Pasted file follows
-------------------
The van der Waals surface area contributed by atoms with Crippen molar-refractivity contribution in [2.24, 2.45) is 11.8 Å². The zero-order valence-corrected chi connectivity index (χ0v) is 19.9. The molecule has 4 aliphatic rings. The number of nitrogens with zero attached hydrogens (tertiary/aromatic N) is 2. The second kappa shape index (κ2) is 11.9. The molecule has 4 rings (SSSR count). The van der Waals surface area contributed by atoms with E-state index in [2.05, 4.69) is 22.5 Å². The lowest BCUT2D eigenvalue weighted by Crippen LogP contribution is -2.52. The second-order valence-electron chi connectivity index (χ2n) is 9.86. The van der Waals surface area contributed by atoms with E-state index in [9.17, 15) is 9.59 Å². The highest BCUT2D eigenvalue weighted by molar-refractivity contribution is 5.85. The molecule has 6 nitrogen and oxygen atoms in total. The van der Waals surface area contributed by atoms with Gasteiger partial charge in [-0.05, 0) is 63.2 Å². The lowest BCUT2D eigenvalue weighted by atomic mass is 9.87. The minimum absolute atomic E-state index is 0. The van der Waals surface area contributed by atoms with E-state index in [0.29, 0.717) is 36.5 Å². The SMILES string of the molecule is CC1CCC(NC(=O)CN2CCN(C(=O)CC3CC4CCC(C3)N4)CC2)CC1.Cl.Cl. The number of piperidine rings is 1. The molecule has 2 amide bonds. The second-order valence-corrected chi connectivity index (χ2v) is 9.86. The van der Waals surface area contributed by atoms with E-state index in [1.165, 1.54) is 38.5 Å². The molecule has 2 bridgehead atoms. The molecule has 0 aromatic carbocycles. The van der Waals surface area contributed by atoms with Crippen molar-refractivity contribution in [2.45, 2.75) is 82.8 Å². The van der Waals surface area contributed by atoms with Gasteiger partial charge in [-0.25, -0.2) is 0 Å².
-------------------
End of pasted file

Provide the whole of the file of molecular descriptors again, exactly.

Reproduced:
The van der Waals surface area contributed by atoms with Crippen molar-refractivity contribution in [2.24, 2.45) is 11.8 Å². The zero-order valence-corrected chi connectivity index (χ0v) is 19.9. The molecule has 4 aliphatic rings. The number of nitrogens with zero attached hydrogens (tertiary/aromatic N) is 2. The second kappa shape index (κ2) is 11.9. The molecule has 4 rings (SSSR count). The van der Waals surface area contributed by atoms with E-state index in [2.05, 4.69) is 22.5 Å². The lowest BCUT2D eigenvalue weighted by Crippen LogP contribution is -2.52. The second-order valence-electron chi connectivity index (χ2n) is 9.86. The van der Waals surface area contributed by atoms with E-state index in [9.17, 15) is 9.59 Å². The highest BCUT2D eigenvalue weighted by molar-refractivity contribution is 5.85. The molecule has 6 nitrogen and oxygen atoms in total. The van der Waals surface area contributed by atoms with Gasteiger partial charge in [-0.05, 0) is 63.2 Å². The lowest BCUT2D eigenvalue weighted by atomic mass is 9.87. The minimum absolute atomic E-state index is 0. The van der Waals surface area contributed by atoms with E-state index in [0.29, 0.717) is 36.5 Å². The SMILES string of the molecule is CC1CCC(NC(=O)CN2CCN(C(=O)CC3CC4CCC(C3)N4)CC2)CC1.Cl.Cl. The number of piperidine rings is 1. The molecule has 2 amide bonds. The second-order valence-corrected chi connectivity index (χ2v) is 9.86. The van der Waals surface area contributed by atoms with E-state index in [1.165, 1.54) is 38.5 Å². The molecule has 2 bridgehead atoms. The molecule has 0 aromatic carbocycles. The van der Waals surface area contributed by atoms with Crippen molar-refractivity contribution in [2.45, 2.75) is 82.8 Å². The van der Waals surface area contributed by atoms with Gasteiger partial charge in [-0.25, -0.2) is 0 Å².